Margaret turned left.
They had lived on this estate for over twenty years, but Margaret couldn’t remember the last time she had passed through it. She took odd turns, ended up in dead-ends and no-through-roads a couple of times, but eventually she came out at a country lane. It dipped down low to a ford across a stream. She splashed through the little trickle of water and out on to the other side. The road kept on rising from here, and so she drove to the top of it and stopped. Margaret pulled into a lay-by and got out and looked around.
The sky was big and cloudless. The sun was falling, but it would be some time yet before darkness leached this way from the east. There was a soft breeze rolling over the top of the hill. It stirred her hair and pushed gently at her back. She was facing west, towards the coast. As she stood there, a childhood memory came to her. A picnic. The smell of pine woods. Acres of sand and hide-and-seek dunes and long, spiky marram grass and endless rolling, hushing, calming waves of sea. Formby. She would go to Formby.
Margaret climbed back into the car and drove on. She wasn’t sure how to get to Formby, but she knew it was to the west so she just followed the sun until she saw the signs. It didn’t take long for her to reach the town itself. She drove through it, along the access road to the pine forest, into and out of the car park, and finally came to a stop in a sheltered dip farther along the access road. She opened the car window and sat there for a while, listening to the birds and the wind and the faint sound of the sea.
The daylight was fading fast by the time she got out of the car. She took off her shoes and carried them in her hand as she walked along the sandy path to the beach. The smell of pine and brine filled her nostrils. A metal bin fastened to a post had been placed beside the path. Someone had stuffed the remains of a takeaway meal into it, and the sweaty meat stink of it as she passed was like an insult. Hidden in the cooling sand, barbs of pine needle and broken marram grass pricked her bare feet as she walked. The sound of the waves forever rushing to the shore became louder.
She stood now on the wet sand, her bare feet becoming properly cold for the first time. Before her was the great spread of the sea. A lazy swell moved the water up and down, rising to and falling from the pull of the hidden moon. Margaret wrapped her arms around herself and watched the day die.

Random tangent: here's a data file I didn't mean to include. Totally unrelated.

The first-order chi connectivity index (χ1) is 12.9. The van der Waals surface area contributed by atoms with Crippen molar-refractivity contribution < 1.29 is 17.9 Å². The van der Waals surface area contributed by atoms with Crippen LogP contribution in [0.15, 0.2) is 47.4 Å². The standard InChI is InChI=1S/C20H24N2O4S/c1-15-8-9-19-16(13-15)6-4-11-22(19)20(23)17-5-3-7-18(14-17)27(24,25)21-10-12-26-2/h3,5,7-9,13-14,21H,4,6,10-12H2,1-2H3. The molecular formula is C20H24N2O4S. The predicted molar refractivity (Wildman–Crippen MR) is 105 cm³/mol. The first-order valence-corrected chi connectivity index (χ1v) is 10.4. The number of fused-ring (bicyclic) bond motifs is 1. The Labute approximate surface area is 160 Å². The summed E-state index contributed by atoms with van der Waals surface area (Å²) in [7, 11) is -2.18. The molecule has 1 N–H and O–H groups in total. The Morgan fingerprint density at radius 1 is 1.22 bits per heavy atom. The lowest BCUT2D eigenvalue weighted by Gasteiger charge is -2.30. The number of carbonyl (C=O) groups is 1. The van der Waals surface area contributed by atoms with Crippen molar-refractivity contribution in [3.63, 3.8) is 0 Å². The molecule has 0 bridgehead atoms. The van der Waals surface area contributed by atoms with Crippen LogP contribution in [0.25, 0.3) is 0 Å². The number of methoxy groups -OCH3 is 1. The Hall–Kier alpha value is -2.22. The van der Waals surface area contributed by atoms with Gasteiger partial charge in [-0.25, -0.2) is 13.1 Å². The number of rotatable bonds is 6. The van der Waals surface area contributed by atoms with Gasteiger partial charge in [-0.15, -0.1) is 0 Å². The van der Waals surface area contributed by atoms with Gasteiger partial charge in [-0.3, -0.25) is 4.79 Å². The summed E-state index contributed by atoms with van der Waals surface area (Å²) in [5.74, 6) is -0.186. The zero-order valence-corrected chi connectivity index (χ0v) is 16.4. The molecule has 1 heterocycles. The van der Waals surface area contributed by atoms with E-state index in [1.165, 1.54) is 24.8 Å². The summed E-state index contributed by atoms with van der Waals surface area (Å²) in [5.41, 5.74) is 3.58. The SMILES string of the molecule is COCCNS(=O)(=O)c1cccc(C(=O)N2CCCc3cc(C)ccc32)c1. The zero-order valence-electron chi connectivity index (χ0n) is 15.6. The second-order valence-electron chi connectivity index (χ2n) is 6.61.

She began to wonder why she was here. Several reasons came to her mind, but she couldn’t accept any of them. It wasn’t because she needed time to herself. It wasn’t because she needed to be away from Dennis. It wasn’t that she hated her existence. It wasn’t because of her failure to live. It was all of that and more. The reason I’m here, she thought, is because I don’t want to be me any more.
Margaret remembered once being taken down to the evening sea by her parents. It had been a foreign holiday somewhere, Greece perhaps, much warmer than here and now. They had all walked into the sea, her parents holding her hands between them, and they had swum together out towards the horizon. They hadn’t swum quickly, or far, but they had swum together, and happily. Margaret remembered them both now, her mother and her father. She wondered how affection and regret could form such a painful mix.
The sun was almost down. Dark clouds massed above her, but there was a gap in them at the horizon that allowed the sun to illuminate the underside of the mass. The light reflected back down on the to water, a reddening tint over a great black wash. Margaret looked up and down the shore. She saw nobody. She thought of her parents again, and let herself cry for a moment. Looking around her once more, and seeing no-one, she began to undress. Her sweater and skirt were neatly folded in a pile at the foot of a dune, and she placed her sandals beside them and her bra and knickers on top of her skirt. She buried the car key in the sand beneath the pile of clothes. Just in case.
When she reached the water she kept on walking into it. She knew that if she stopped at all she would turn round and go back. The water was cold, very cold, and it wrapped around her legs with a chilling heaviness, holding her and pulling her. As soon as it was deep enough she dived in. The shocking cold forced the air from her lungs with a roar as she surfaced. Throwing herself into a short burst of a crawl, she overcame it, though she was still panting. After treading water for a few minutes, Margaret began a gentle breaststroke, steadily pushing away the water between herself and the setting sun. The sea was calm, and she enjoyed the sensation of the cold water flowing along the whole skin of her naked body. She settled into a rhythm, slow and easy, edging further and further out into the sea. She was curious to see how far she would go.
She thought of what she wanted to be.
There was no going back now.
First published in January 2020 on Medium